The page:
In the Second World War, Dora was involved in nationally important work that she would keep secret for the rest of her life. BTM was asked to build the bombe machines for the codebreakers at Bletchley Park, known as Bureau B within BTM. They would make over 200 bombes, in spite of severe shortages of supplies and staff. Dora had excellent relationships with the various government supply departments, and she knew how to recruit and train the women operators, making her the obvious person to manage the contract. Maybe it was she who suggested that women would make good operators, an idea that was initially opposed.
But her vital role was cut short by ill health at the end of 1942 and she was forced to retreat to less stressful work. Feeling underappreciated, she slowly withdrew from BTM after the war to concentrate on C&SS in Ireland. Never, in her twenty years as a divisional director at BTM, and in spite of widely admired work for St Ultans Hospital’s BCG vaccination programme, did her name feature in the BTM magazine. The only record of her is a photograph taken by her husband (Captain John Metcalf, who became a Personnel Manager for BTM after WW2) of a successful fishing expedition.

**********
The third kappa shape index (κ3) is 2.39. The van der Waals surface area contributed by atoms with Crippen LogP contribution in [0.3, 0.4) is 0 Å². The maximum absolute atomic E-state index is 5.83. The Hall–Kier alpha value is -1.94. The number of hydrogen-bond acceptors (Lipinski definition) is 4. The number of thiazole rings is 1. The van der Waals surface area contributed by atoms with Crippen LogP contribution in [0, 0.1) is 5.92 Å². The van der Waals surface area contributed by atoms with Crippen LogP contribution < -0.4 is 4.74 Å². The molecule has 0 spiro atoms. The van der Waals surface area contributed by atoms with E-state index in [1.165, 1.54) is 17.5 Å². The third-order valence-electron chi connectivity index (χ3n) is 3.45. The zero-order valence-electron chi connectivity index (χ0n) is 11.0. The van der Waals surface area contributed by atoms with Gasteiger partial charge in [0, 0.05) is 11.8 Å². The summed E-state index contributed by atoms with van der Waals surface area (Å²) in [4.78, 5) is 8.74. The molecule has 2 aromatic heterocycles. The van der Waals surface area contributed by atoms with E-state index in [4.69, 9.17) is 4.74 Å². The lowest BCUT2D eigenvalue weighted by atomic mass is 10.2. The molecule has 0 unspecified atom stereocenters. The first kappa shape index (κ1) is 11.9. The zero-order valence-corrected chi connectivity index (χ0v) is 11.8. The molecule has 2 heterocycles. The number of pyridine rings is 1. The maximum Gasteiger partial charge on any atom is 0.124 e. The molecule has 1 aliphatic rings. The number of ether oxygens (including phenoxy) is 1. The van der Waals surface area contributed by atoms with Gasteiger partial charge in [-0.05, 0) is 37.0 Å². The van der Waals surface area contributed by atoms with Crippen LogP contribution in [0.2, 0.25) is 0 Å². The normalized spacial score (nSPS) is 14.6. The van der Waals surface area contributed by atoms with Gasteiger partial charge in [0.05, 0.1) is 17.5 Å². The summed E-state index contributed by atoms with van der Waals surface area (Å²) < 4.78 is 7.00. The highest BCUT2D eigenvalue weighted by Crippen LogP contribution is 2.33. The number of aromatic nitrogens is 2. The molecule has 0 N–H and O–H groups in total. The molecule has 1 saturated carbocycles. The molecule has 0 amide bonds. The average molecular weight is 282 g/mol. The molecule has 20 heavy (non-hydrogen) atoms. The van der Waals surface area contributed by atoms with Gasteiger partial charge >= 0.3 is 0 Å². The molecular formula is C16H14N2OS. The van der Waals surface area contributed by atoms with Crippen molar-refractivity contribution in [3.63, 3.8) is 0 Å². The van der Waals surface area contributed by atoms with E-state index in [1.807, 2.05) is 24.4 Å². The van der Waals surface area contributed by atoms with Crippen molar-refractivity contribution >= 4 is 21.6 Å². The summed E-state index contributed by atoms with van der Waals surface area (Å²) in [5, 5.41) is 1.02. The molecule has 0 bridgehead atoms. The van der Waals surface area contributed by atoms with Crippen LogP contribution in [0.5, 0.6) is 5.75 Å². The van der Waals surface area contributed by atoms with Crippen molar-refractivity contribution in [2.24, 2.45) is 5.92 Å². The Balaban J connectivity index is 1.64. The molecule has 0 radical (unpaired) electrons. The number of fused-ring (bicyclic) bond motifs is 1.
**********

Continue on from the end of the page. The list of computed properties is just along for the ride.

The dawn of the electronic age in the 1950s was a new challenge for Dora, now in her sixties, and C&SS were responsible for introducing the first electronic computer to Ireland at the Irish Sugar Company in 1957. She eventually retired aged 70, and went with her husband to live in a house on the shore of Loch Morar, with no electricity, no running water and only accessible by boat. Swordland Lodge had been used as a training centre for the Special Operations Executive (SOE) in WW2 but it has proved difficult to verify any connection with the Metcalfs. At 78 Dora decided that perhaps it was time for an easier life and they moved to Otley in Yorkshire, where Dora died aged 90. She was my great aunt.
* Note from Blog editor, Dr Nina Baker: As so delightfully happens from time to time, Mary was put in touch with me because of our mutual interest in interesting women in technical fields. In this case, Mary’s subject is the intriguing story of her great aunt. As she obviously has that personal link I wanted her to tell this story, although I did manage to find some snippets about Dora that Mary had not yet seen.
We believe that Dora was probably the first woman in the UK to set up her own company in what would eventually morph from business machines to computers, although the latter were after her time. If you know different, do get in touch.